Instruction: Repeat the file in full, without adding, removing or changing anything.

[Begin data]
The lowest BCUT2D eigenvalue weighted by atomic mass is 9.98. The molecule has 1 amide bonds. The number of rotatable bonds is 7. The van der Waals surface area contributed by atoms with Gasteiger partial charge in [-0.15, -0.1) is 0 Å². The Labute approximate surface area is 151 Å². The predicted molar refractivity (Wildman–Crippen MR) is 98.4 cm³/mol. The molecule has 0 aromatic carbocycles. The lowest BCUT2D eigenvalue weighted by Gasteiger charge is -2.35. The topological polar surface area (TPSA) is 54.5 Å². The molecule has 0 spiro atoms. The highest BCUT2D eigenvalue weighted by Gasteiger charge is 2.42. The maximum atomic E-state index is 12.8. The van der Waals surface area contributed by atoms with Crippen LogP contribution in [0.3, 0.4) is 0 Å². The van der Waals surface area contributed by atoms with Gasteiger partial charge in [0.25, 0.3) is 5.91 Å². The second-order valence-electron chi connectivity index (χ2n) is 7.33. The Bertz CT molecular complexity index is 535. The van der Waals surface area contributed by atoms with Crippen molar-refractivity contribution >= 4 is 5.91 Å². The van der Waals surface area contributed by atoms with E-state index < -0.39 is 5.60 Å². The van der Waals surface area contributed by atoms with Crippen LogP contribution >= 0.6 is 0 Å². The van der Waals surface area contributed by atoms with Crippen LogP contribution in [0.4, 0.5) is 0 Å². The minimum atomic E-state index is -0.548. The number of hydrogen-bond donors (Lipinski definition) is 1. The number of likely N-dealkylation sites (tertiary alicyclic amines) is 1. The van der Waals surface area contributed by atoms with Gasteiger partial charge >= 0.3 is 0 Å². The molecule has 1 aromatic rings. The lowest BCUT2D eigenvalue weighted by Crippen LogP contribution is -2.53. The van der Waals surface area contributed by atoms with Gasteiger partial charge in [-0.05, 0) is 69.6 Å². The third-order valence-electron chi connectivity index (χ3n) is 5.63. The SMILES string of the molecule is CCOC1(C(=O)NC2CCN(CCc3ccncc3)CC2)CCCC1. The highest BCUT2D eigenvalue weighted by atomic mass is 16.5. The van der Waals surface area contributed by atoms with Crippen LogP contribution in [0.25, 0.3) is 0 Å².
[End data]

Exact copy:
The lowest BCUT2D eigenvalue weighted by atomic mass is 9.98. The molecule has 1 amide bonds. The number of rotatable bonds is 7. The van der Waals surface area contributed by atoms with Gasteiger partial charge in [-0.15, -0.1) is 0 Å². The Labute approximate surface area is 151 Å². The predicted molar refractivity (Wildman–Crippen MR) is 98.4 cm³/mol. The molecule has 0 aromatic carbocycles. The lowest BCUT2D eigenvalue weighted by Gasteiger charge is -2.35. The topological polar surface area (TPSA) is 54.5 Å². The molecule has 0 spiro atoms. The highest BCUT2D eigenvalue weighted by Gasteiger charge is 2.42. The maximum atomic E-state index is 12.8. The van der Waals surface area contributed by atoms with Crippen LogP contribution in [0.3, 0.4) is 0 Å². The van der Waals surface area contributed by atoms with Gasteiger partial charge in [0.25, 0.3) is 5.91 Å². The second-order valence-electron chi connectivity index (χ2n) is 7.33. The Bertz CT molecular complexity index is 535. The van der Waals surface area contributed by atoms with Crippen molar-refractivity contribution >= 4 is 5.91 Å². The van der Waals surface area contributed by atoms with E-state index < -0.39 is 5.60 Å². The van der Waals surface area contributed by atoms with Crippen LogP contribution >= 0.6 is 0 Å². The van der Waals surface area contributed by atoms with Crippen LogP contribution in [0.4, 0.5) is 0 Å². The minimum atomic E-state index is -0.548. The number of hydrogen-bond donors (Lipinski definition) is 1. The number of likely N-dealkylation sites (tertiary alicyclic amines) is 1. The van der Waals surface area contributed by atoms with Gasteiger partial charge >= 0.3 is 0 Å². The molecule has 1 aromatic rings. The lowest BCUT2D eigenvalue weighted by Crippen LogP contribution is -2.53. The van der Waals surface area contributed by atoms with Gasteiger partial charge in [-0.05, 0) is 69.6 Å². The third-order valence-electron chi connectivity index (χ3n) is 5.63. The SMILES string of the molecule is CCOC1(C(=O)NC2CCN(CCc3ccncc3)CC2)CCCC1. The highest BCUT2D eigenvalue weighted by atomic mass is 16.5. The van der Waals surface area contributed by atoms with Crippen LogP contribution in [0.25, 0.3) is 0 Å².